LightHawk takes ACES over Northern Ambergris Caye

Tuesday, February 7th, 2012

On Wednesday January 25th, the American Crocodile Education Sanctuary/ACES partnered once again with LightHawk for another excursion over northern Ambergris Caye. Taking off from the John Grief Airstrip, around 2PM, the team comprised of volunteer LightHawk pilot Chuck Haywood; Anthony Pine, Marine Biology and Zoology student from California, USA who is volunteering with ACES; Research Biologist Cherie Rose, ACES Crocodile Behaviorist Vince Rose and The San Pedro Sun reporter Dennis Craft.

LightHawk is a volunteer-based environmental aviation organization that provides donated flights to conservation groups. Founded in 1979, LightHawk provides flights as a tool to accelerate conservation efforts and their give their partner’s headway in their work.

LightHawk donates missions across the United States, Mexico, Central America and parts of Canada through skilled volunteer pilots who share the aerial perspective with close to 250 conservation partners each year. On Ambergris Caye, LightHawk has been working with ACES for about a year and a half and have donated four flights so far. According to Cherie – each flight runs the value of US$500. Pilots donate their time and fuel for these flights.

ACES is concluding a year long research project, funded by The Rufford Small Grants Foundation, substantiating the American crocodile, Crocodylus acutus population and habitat viability on Ambergris Caye in Belize. Through daylight, eye-shine, nest sighting surveys, kind crocodile tagging and habitat assessments ACES is collecting data on this threatened species of crocodile.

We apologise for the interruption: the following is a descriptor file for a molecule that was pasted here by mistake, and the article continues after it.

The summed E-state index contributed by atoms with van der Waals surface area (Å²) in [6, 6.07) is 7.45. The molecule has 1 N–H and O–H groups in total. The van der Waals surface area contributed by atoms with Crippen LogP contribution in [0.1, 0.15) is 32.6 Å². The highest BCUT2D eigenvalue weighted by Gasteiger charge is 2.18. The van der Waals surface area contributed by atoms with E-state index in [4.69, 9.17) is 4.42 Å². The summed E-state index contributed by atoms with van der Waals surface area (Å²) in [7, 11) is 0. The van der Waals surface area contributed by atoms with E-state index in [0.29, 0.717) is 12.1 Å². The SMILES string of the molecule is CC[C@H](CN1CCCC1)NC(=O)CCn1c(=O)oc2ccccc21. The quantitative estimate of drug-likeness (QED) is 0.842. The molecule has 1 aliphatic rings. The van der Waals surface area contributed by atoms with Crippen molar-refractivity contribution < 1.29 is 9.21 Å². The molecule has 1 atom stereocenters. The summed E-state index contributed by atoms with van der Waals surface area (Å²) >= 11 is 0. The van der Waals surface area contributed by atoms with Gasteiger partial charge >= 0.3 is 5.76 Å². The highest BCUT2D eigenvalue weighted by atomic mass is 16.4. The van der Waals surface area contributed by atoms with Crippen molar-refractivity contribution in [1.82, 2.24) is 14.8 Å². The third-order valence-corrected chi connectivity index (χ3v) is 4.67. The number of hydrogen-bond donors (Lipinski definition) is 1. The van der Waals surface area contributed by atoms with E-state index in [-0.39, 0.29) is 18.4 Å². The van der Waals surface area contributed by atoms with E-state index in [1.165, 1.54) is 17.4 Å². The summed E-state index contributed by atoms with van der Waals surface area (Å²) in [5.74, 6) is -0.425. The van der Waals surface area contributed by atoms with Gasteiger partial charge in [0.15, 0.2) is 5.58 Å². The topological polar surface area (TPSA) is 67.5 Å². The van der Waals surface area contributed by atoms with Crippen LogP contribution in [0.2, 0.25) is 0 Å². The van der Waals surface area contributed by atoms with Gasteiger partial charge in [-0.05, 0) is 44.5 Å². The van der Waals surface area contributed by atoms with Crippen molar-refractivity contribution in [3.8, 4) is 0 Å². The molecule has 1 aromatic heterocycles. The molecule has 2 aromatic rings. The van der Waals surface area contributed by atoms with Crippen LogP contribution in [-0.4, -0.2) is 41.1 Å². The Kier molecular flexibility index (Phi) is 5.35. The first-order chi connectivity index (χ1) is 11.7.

LightHawk has assisted and continues to assist ACES immensely through flyovers to assess possible croc nesting sites, habitat availability, and mangrove clearing on Ambergris Caye and nearby Cayes including the American crocodile’s premiere nest area in Belize, Turneffe Atoll.

The purpose of the nearly two-hour flight over northern Ambergris Caye was to collect information that would assist ACES with locating and documenting additional relocation sites for nuisance crocodiles; identify new clearing(s) of endangered Red mangrove in the name of development; and any interior lagoons that ACES may have neglected during this past year of surveying.

The flyover took the team over the Bacalar Chico National Park and Marine Reserve where the main purpose was to assess lagoon depth for future relocation sites and access routes to those sites.
The team also flew over smaller interior lagoons to document American crocodile habitats that have not been included in the survey as well as access to these lagoons.

The final purpose of the fly over, which coincided with the others, was to identify any new mangrove clearings which will then be reported to the Ministry of Natural Resources and the Environment and the Belize Forest Department to determine whether those areas have the proper permits and are not being cleared illegally.

The flight took the team all the way north on the west side of the island to the Mexican Border, then to the eastern shore of Ambergris Caye, circling much of the wetlands and mangrove habitats as well as the beach area.
ACES would like to take the opportunity to extend their appreciation to LightHawk for their generous contributions to their crocodilian research. The information they collect from these fly-overs is invaluable to their surveys and data.

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